Broad Commodities: Value, Inflation, Implementation

Broad Commodities: Value, Inflation, Implementation

ETF Securities (US) LLC, a New York-based asset manager and manufacturer of ETP’s (Exchange Traded Products),” has issued a white paper written by its Director, Investment Strategy, (Maxwell Gold), on “broad commodities,” that is, on the use of a broad basket of commodities, as a way of allowing an investor’s portfolio an improved risk-adjusted return.

One important point in making this case is that broad commodities have exhibited a low correlation to the equity markets, both global and U.S.  Further, their correlation with the Barclays US Aggregate Index, a proxy for fixed income markets, is near zero. Industrial metals and livestock both have negative correlation with Barclays US Aggregate.

The full graph is below. Note that none of the correlations included exceeds 0.5


Throughout the Business Cycle

Suppose, though, that an investor has already diversified its portfolio, by balancing 60% equity with 40% bonds. Does this investor still benefit by including commodities as well?

Yes, says Gold, for ETF. The average 3 year correlation of three major commodity indexes to such diversified portfolios has been approximately 0.2 over the 38 years since 1979.

Such considerations are not novel. In 2011, Joëlle Miffre, from EDHEC’s business school in Nice, France, described the investment case for a long-short commodity portfolio in quite similar terms.

“[T]he strategic decision to include commodity futures in a well-diversified portfolio does not solely depend on the risk premium of these long-short portfolios,” Miffre said. “It is also driven by a desire for risk diversification.”

To confirm and perhaps expand upon such observations, Gold looks at the value of broad commodities over the course of whole business cycles. The experience over the course of such cycles, despite “periods of extremes,” has been lower portfolio volatility and drawdowns, higher risk adjusted returns, for those portfolios with a sizeable allocation to commodities.

Further, this is true for each of the three standard portfolio profiles: aggressive risk, balanced risk, conservative.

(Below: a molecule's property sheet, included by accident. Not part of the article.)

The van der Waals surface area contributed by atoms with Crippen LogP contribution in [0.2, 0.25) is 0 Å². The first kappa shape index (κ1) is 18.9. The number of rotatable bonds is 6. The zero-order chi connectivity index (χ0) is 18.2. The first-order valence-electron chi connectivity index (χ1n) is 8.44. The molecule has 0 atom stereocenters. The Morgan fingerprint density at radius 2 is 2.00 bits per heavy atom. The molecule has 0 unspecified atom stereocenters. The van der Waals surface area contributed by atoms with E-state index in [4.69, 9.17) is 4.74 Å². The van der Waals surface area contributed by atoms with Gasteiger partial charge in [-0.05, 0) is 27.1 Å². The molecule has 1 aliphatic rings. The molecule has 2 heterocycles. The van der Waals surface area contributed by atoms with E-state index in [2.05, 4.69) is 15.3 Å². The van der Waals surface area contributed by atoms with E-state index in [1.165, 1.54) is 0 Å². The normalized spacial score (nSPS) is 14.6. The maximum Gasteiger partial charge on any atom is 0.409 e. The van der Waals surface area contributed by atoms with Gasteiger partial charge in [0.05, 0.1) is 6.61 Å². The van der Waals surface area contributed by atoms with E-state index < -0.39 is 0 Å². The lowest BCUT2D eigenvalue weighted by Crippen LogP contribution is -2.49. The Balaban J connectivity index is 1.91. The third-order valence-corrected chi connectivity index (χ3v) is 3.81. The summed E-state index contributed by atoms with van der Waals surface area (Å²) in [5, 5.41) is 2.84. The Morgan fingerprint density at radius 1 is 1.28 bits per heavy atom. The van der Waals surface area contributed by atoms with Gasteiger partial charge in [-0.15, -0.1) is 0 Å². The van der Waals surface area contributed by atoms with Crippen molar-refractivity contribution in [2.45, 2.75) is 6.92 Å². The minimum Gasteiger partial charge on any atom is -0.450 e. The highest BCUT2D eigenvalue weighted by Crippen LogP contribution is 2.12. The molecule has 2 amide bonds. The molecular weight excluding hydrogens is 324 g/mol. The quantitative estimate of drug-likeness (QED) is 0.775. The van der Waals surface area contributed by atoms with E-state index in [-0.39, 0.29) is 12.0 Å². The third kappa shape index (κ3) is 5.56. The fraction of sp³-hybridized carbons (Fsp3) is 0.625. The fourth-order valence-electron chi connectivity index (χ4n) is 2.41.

There is a natural link between inflation on the one hand and the inclusion of commodities in a portfolio on the other. As Gold puts it, “rising prices in food and energy remain central to many inflation measures such as the commodity price index (CPI).” This creates an “overlap” between commodity prices and inflationary pressure, making the former a hedge against the latter.

During months when the consumer price index in the U.S. rises by 0.5% annually, all commodities historically have risen by an average of 16%, measuring by the Bloomberg Commodity Index.

Speaking a little less broadly, energy commodities on the one hand and agriculture/livestock commodities on the other did the best during rising inflationary periods. Industrial metals was the least portfolio-friendly of the commodities in this respect, although it, too, posted positive returns (+8%).

Implementation Choices

After making its case for the inclusion of broad commodities, the white paper moves to the issue of implementation.

“Investors should … note,” Gold writes, “that diversified commodity indices come in many flavors, with different weightings and holdings.” For example, the S&P GSCI Index is relatively concentrated in the energy sector so it will be driven especially by developments in the oil and gas markets.  The Thomson Reuters CRB Index, on the other hand, is allocated toward the industrial metals, and the Bloomberg Commodity Index has more exposure than the others to agriculture and to the precious metals. Investors will want to determine which best matches their own objectives and outlook.

Also, if an investor uses the futures markets to participate in the commodities space (a natural choice given that it can be tricky to track spot prices for many commodities), the matter of contract selection arises. Many of the indexes look to the contract nearest to maturity. But some investors may find that that approach creates volatility and a performance drag.

Historically (and this is the final observation of the white paper prior to the lawyer-mandated fine print), investing in longer dated contracts “has helped reduce the performance impact of rolling contracts and the associated market volatility versus investing solely in the near month contract across” the broad commodity indexes.

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